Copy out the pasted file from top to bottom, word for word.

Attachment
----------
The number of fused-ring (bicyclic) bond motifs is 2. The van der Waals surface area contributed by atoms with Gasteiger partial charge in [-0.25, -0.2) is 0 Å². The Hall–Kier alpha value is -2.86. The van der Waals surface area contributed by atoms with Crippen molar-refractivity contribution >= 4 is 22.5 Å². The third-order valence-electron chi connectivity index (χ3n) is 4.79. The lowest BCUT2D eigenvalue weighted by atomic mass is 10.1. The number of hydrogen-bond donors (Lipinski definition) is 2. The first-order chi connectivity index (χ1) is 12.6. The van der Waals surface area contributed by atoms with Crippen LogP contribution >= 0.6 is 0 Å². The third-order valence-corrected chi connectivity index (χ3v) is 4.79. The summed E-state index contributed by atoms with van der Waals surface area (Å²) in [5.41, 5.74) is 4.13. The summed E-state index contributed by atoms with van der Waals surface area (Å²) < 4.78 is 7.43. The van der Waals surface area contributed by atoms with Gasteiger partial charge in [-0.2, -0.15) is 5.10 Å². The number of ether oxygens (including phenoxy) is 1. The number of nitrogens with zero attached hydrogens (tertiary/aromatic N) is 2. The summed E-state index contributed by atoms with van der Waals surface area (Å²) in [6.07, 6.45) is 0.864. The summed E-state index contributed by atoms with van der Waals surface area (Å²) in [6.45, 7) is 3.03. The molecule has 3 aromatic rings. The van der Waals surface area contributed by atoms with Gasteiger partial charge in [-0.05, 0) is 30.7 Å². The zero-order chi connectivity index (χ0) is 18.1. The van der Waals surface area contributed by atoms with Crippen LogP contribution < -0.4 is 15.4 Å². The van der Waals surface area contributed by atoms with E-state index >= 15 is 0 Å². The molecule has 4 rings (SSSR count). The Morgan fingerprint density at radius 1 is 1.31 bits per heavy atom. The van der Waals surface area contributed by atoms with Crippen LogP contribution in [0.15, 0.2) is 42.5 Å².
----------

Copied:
The number of fused-ring (bicyclic) bond motifs is 2. The van der Waals surface area contributed by atoms with Gasteiger partial charge in [-0.25, -0.2) is 0 Å². The Hall–Kier alpha value is -2.86. The van der Waals surface area contributed by atoms with Crippen molar-refractivity contribution >= 4 is 22.5 Å². The third-order valence-electron chi connectivity index (χ3n) is 4.79. The lowest BCUT2D eigenvalue weighted by atomic mass is 10.1. The number of hydrogen-bond donors (Lipinski definition) is 2. The first-order chi connectivity index (χ1) is 12.6. The van der Waals surface area contributed by atoms with Crippen LogP contribution >= 0.6 is 0 Å². The third-order valence-corrected chi connectivity index (χ3v) is 4.79. The summed E-state index contributed by atoms with van der Waals surface area (Å²) in [5.41, 5.74) is 4.13. The summed E-state index contributed by atoms with van der Waals surface area (Å²) < 4.78 is 7.43. The van der Waals surface area contributed by atoms with Gasteiger partial charge in [-0.2, -0.15) is 5.10 Å². The number of ether oxygens (including phenoxy) is 1. The number of nitrogens with zero attached hydrogens (tertiary/aromatic N) is 2. The summed E-state index contributed by atoms with van der Waals surface area (Å²) in [6.07, 6.45) is 0.864. The summed E-state index contributed by atoms with van der Waals surface area (Å²) in [6.45, 7) is 3.03. The molecule has 3 aromatic rings. The van der Waals surface area contributed by atoms with Gasteiger partial charge in [-0.05, 0) is 30.7 Å². The zero-order chi connectivity index (χ0) is 18.1. The van der Waals surface area contributed by atoms with Crippen LogP contribution < -0.4 is 15.4 Å². The van der Waals surface area contributed by atoms with E-state index >= 15 is 0 Å². The molecule has 4 rings (SSSR count). The Morgan fingerprint density at radius 1 is 1.31 bits per heavy atom. The van der Waals surface area contributed by atoms with Crippen LogP contribution in [0.15, 0.2) is 42.5 Å².